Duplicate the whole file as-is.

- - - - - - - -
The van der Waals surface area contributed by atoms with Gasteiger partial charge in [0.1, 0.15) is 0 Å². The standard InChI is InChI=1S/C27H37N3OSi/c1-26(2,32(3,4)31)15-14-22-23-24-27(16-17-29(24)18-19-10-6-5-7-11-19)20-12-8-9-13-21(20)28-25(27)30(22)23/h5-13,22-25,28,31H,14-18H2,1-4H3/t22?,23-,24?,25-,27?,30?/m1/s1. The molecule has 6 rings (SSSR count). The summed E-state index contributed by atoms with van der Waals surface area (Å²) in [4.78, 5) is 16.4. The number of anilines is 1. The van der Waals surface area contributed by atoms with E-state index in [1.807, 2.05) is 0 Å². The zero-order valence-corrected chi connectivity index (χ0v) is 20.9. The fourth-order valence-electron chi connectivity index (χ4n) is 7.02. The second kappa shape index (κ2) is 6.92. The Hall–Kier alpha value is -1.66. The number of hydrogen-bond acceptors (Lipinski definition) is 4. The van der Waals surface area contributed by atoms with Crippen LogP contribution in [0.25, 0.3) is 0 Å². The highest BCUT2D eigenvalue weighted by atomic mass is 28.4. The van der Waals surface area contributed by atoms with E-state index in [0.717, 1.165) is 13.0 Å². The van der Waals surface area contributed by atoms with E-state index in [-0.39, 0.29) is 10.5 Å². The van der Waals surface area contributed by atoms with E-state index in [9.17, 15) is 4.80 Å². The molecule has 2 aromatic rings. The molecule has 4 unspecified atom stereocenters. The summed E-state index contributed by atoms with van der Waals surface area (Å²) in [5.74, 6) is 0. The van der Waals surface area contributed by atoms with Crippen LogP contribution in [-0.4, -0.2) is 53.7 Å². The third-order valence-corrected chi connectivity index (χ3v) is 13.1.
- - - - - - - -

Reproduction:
The van der Waals surface area contributed by atoms with Gasteiger partial charge in [0.1, 0.15) is 0 Å². The standard InChI is InChI=1S/C27H37N3OSi/c1-26(2,32(3,4)31)15-14-22-23-24-27(16-17-29(24)18-19-10-6-5-7-11-19)20-12-8-9-13-21(20)28-25(27)30(22)23/h5-13,22-25,28,31H,14-18H2,1-4H3/t22?,23-,24?,25-,27?,30?/m1/s1. The molecule has 6 rings (SSSR count). The summed E-state index contributed by atoms with van der Waals surface area (Å²) in [4.78, 5) is 16.4. The number of anilines is 1. The van der Waals surface area contributed by atoms with E-state index in [1.807, 2.05) is 0 Å². The zero-order valence-corrected chi connectivity index (χ0v) is 20.9. The fourth-order valence-electron chi connectivity index (χ4n) is 7.02. The second kappa shape index (κ2) is 6.92. The Hall–Kier alpha value is -1.66. The number of hydrogen-bond acceptors (Lipinski definition) is 4. The van der Waals surface area contributed by atoms with Crippen LogP contribution in [0.25, 0.3) is 0 Å². The highest BCUT2D eigenvalue weighted by atomic mass is 28.4. The van der Waals surface area contributed by atoms with E-state index in [0.717, 1.165) is 13.0 Å². The van der Waals surface area contributed by atoms with E-state index in [-0.39, 0.29) is 10.5 Å². The van der Waals surface area contributed by atoms with E-state index in [9.17, 15) is 4.80 Å². The molecule has 2 aromatic rings. The molecule has 4 unspecified atom stereocenters. The summed E-state index contributed by atoms with van der Waals surface area (Å²) in [5.74, 6) is 0. The van der Waals surface area contributed by atoms with Crippen LogP contribution in [-0.4, -0.2) is 53.7 Å². The third-order valence-corrected chi connectivity index (χ3v) is 13.1.